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Recount scheduled in Stutsman County Commission race

Voters, go do your civic duty

A comprehensive chart designed to show the nation’s counties with the highest and lowest voter turnout in 2016 shows Minnesota is home to the nation’s most diligent and dedicated voters. Nearly 70 percent of the voting age residents of Minnesota went to the polls during the last general election.

North Dakota, however, didn’t necessarily follow that trend. And judging by a map compiled by The Washington Post, the northern Red River Valley lags behind much of the rest of the state. In Grand Forks, Walsh and Pembina counties, only about 57 percent of voting age residents actually voted. It was the same percentage in Stark, Ransom and Williams counties.

Meanwhile, Sioux, Benson and Rolette counties reported the worst voter turnouts — all below 47 percent. Ward County was only slightly higher than 50 percent.

In Minnesota, Mahnomen County came in at 57 percent, but all the rest of that state’s counties were 59 percent or higher.

Comparing our region against the nation, it doesn’t look that bad. Throughout the United States, slightly fewer than 56 percent of voting age citizens voted, according to data from the Pew Research Center and recently reported in The Post. It ranged from fewer than 40 percent in Hawaii to the impressive 70 percent rates of Minnesota and Maine.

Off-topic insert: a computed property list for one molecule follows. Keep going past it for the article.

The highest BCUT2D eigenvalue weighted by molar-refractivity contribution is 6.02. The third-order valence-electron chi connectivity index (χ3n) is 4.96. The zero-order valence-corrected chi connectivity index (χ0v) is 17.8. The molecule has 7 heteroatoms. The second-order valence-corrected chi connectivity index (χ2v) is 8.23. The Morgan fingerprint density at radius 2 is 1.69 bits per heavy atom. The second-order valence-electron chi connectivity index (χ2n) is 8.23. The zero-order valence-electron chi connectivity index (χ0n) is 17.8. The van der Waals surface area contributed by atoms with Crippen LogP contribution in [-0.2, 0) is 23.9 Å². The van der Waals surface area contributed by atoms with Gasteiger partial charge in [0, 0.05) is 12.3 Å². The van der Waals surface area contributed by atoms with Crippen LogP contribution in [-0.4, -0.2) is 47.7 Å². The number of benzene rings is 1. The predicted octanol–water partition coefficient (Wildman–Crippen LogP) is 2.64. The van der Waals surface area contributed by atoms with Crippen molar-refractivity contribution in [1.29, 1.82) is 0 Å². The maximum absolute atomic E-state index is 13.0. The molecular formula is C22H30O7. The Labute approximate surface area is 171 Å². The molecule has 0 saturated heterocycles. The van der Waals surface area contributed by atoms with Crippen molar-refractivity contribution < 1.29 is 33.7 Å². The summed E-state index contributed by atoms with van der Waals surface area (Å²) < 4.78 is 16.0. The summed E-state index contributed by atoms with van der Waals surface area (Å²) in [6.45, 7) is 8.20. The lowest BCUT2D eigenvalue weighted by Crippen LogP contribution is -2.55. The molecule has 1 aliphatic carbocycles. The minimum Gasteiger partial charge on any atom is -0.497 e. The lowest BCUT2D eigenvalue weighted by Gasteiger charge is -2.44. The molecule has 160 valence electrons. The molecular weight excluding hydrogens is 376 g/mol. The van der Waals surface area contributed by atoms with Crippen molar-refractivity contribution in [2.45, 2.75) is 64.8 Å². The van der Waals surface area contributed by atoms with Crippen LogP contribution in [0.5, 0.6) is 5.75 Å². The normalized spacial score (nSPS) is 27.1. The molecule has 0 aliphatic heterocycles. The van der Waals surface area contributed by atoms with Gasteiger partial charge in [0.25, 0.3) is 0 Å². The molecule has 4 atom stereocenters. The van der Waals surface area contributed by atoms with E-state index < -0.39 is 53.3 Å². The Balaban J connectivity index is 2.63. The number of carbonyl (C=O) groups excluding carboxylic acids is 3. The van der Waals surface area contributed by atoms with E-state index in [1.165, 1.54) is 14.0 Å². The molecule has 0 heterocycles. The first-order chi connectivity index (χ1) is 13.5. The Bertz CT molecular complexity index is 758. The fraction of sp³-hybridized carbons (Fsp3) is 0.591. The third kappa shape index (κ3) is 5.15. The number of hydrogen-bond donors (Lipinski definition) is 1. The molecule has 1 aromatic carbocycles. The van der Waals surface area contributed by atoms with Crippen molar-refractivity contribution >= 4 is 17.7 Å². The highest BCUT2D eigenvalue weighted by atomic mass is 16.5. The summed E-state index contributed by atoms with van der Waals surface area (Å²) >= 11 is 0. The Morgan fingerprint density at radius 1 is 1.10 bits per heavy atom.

Some countries, such as Denmark and Sweden, see voter participation rates of better than 80 percent.

The Post reports that the differences can be attributed to all sorts of variables, from state policies (voter requirements, for instance) to demographic differences such as the race, age and education of a county’s voters.

But 57 percent during a general election that had a presidential race along with important local and state races and issues? In a state that doesn’t require voter registration?

Here’s a pep talk for local voters.

Go vote. Not just because it’s a civic duty, but because it’s easy.

Can’t get to the polls? Cities Area Transit — the Grand Forks public transportation system — is offering free rides to the polls all day Nov. 6.

A recent report in the Herald noted how rideshare services, such as Uber, are offering free or reduced rate fares for voters that day, too.

Want to avoid the crowds? Early voting in Grand Forks County will be Oct. 30-Nov. 2 at the Alerus Center.

Also, absentee voting in North Dakota is simple and it only takes a few minutes of prep time to do it. Simply go online to the Grand Forks County auditor’s website and click on “election info.” From there, it’s a quick and self-explanatory process that only takes a few minutes.

Otherwise, drive to a polling place on Nov. 6. At most, the process usually takes 20 minutes. We urge businesses to let employees vote on company time; doing so is a nice perk that promotes civic awareness and responsibility.

We assume increased interest exists with this year’s election, thanks to the great importance attached to the state’s U.S. Senate race. Perhaps that alone will generate a rise in voter turnout.

Yet it shouldn’t have to come down to the race itself. North Dakotans, and specifically Red River Valley residents, should simply want to vote. It’s our civic duty.

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